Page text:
Four-week shutdown 'definitely needed' in Ottawa: What you need to know about the new rules
Ottawa's top doctor says the four-week shutdown is "definitely needed" in the capital to reduce the spread of COVID-19, and she hopes this is the last shutdown during the pandemic.
"This is different this time because we have the vaccination program that's started," said Dr. Vera Etches, Ottawa's medical officer of health.
"What's already happened is we have people in long-term care homes and retirement homes that are well protected and that protection is extending into the community."
Ontario is pulling its "emergency brake" in an effort to curb the spread of COVID-19 variants. Premier Doug Ford said the four-week shutdown in all 34 public health regions will begin at 12:01 a.m. Saturday.
"What I know in Ottawa it that we have more COVID in our community than we've ever had, when we look at the level in the wastewater that is concerning. The number of people testing positive, the number of people showing up at our testing centres," said Dr. Etches during a media conference Thursday afternoon.
"It's clear that it's putting pressure, although it's younger people who aren't at risk of dying, there is still pressure on the health system and this is just the beginning as we look ahead. If measures weren't put in like this, it would cause more strain that we couldnt handle."
Under the guidelines, indoor and outdoor dining at bars and restaurants is prohibited, and personal care settings and gyms must close. Essential retail stores will be able to operate with a 50 per cent capacity limit, while other retail businesses, including big box stores and stores in malls, can operate at 25 per cent capacity.
THIS MIGHT NOT BE PLEASANT, BUT PLEASE READ IT ANYWAY
Today we expect the Province to announce further protective measures in response to the levels of COVID in Ottawa.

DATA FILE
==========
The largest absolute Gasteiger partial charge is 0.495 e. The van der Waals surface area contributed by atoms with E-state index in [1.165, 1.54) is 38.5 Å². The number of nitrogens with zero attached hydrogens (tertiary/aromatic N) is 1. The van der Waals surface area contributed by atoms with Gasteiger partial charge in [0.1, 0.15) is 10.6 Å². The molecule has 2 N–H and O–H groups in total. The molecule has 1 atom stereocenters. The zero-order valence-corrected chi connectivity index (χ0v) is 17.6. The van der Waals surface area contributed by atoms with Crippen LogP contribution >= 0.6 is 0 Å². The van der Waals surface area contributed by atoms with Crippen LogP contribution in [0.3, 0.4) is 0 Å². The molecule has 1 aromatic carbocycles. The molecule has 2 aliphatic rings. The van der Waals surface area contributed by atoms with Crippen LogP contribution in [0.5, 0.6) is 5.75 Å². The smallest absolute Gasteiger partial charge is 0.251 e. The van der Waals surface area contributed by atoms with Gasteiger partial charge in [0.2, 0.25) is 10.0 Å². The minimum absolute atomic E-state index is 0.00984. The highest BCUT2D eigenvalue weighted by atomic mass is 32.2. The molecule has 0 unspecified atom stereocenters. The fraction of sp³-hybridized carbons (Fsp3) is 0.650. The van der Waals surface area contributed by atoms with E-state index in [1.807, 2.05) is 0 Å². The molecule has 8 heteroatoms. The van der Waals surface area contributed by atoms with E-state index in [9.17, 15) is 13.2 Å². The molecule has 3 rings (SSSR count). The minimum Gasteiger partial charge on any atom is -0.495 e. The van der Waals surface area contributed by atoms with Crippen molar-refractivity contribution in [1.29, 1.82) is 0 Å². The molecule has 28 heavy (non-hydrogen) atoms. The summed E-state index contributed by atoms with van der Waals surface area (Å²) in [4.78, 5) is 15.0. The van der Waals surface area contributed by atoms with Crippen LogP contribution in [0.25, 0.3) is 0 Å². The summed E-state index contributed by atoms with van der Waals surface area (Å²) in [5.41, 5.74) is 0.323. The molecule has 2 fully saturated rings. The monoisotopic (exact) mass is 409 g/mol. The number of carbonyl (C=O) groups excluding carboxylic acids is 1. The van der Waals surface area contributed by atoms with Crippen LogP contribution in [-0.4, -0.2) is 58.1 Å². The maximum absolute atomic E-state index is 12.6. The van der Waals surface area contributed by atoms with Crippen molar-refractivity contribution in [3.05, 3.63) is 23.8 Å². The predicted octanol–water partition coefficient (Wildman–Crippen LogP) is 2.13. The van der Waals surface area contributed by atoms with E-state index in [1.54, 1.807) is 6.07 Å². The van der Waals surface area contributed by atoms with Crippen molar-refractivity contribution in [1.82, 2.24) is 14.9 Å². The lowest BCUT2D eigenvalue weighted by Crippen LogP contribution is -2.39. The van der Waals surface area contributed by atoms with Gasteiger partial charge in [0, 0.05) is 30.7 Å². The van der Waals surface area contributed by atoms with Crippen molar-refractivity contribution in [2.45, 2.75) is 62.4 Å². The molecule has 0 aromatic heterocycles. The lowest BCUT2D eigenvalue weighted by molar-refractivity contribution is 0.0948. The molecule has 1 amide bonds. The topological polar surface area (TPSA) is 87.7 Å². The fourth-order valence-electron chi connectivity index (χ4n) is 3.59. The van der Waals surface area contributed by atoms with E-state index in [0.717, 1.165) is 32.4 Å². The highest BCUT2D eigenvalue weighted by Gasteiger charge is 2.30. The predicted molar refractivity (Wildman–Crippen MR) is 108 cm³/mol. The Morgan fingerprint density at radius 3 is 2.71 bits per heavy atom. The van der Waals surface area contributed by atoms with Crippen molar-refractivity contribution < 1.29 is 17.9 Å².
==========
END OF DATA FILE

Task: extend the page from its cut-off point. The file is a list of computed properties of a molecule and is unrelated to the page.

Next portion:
We know this may not be welcome news for everyone, but it is necessary.
Let's discuss, in 13 tweets. (1/13)
CTVNewsOttawa.ca asked Dr. Etches if this could be the final shutdown needed as the COVID-19 vaccination program rolls out.
"This is my hope that we would have enough control brought to turn the curve again, to bring COVID levels lower that we would not need to do this again as we then protect our population with vaccination. So we're moving quickly through the age groups," said Etches.
Ottawa Public Health reports 84 per cent of Ottawa residents over 90 are protected, while 76 per cent of residents in their 80s have received the shot.
"Once we get these populations protected, that does make a difference in terms of who is at risk of showing up in emergencies and hospital," said Dr. Etches.
A total of 146,000 doses of COVID-19 vaccine have been administered in Ottawa.
Social gatherings indoors are prohibited during the four-week shutdown. Outside gatherings are capped at five people, as long as physical distancing can be maintained.
ENFORCING COVID-19 MEASURES
"This belongs to each and every one of us to understand what we're facing collectively as a community and have the proper behaviours that we should have to fight this, all the public health measures that we should take," said Anthony Di Monte, Ottawa's general manager of emergency and protective services.
"Bylaw will, like we did in the past, continue to enforce when we see egregious or situations where people aren't doing that for our collective good to intervene."